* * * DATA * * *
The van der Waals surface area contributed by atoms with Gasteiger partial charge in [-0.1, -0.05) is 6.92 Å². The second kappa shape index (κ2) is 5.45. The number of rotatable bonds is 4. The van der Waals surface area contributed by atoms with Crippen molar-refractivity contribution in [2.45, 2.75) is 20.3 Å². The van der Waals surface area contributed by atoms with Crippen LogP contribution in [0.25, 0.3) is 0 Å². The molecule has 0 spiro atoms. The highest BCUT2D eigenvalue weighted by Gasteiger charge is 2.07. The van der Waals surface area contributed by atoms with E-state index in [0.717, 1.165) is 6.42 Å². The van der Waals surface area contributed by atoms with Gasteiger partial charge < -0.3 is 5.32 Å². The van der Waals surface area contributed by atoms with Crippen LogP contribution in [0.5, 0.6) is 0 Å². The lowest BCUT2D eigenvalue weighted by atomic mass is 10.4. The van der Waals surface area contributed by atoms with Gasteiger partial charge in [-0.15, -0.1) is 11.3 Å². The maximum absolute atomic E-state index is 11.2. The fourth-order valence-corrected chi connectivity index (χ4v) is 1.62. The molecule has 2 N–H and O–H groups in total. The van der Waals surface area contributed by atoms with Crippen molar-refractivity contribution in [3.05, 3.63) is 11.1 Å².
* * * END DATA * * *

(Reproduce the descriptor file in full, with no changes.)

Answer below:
The van der Waals surface area contributed by atoms with Gasteiger partial charge in [-0.1, -0.05) is 6.92 Å². The second kappa shape index (κ2) is 5.45. The number of rotatable bonds is 4. The van der Waals surface area contributed by atoms with Crippen molar-refractivity contribution in [2.45, 2.75) is 20.3 Å². The van der Waals surface area contributed by atoms with Crippen LogP contribution in [0.25, 0.3) is 0 Å². The molecule has 0 spiro atoms. The highest BCUT2D eigenvalue weighted by Gasteiger charge is 2.07. The van der Waals surface area contributed by atoms with E-state index in [0.717, 1.165) is 6.42 Å². The van der Waals surface area contributed by atoms with Gasteiger partial charge < -0.3 is 5.32 Å². The van der Waals surface area contributed by atoms with Crippen LogP contribution in [0.5, 0.6) is 0 Å². The lowest BCUT2D eigenvalue weighted by atomic mass is 10.4. The van der Waals surface area contributed by atoms with Gasteiger partial charge in [-0.15, -0.1) is 11.3 Å². The maximum absolute atomic E-state index is 11.2. The fourth-order valence-corrected chi connectivity index (χ4v) is 1.62. The molecule has 2 N–H and O–H groups in total. The van der Waals surface area contributed by atoms with Crippen molar-refractivity contribution in [3.05, 3.63) is 11.1 Å².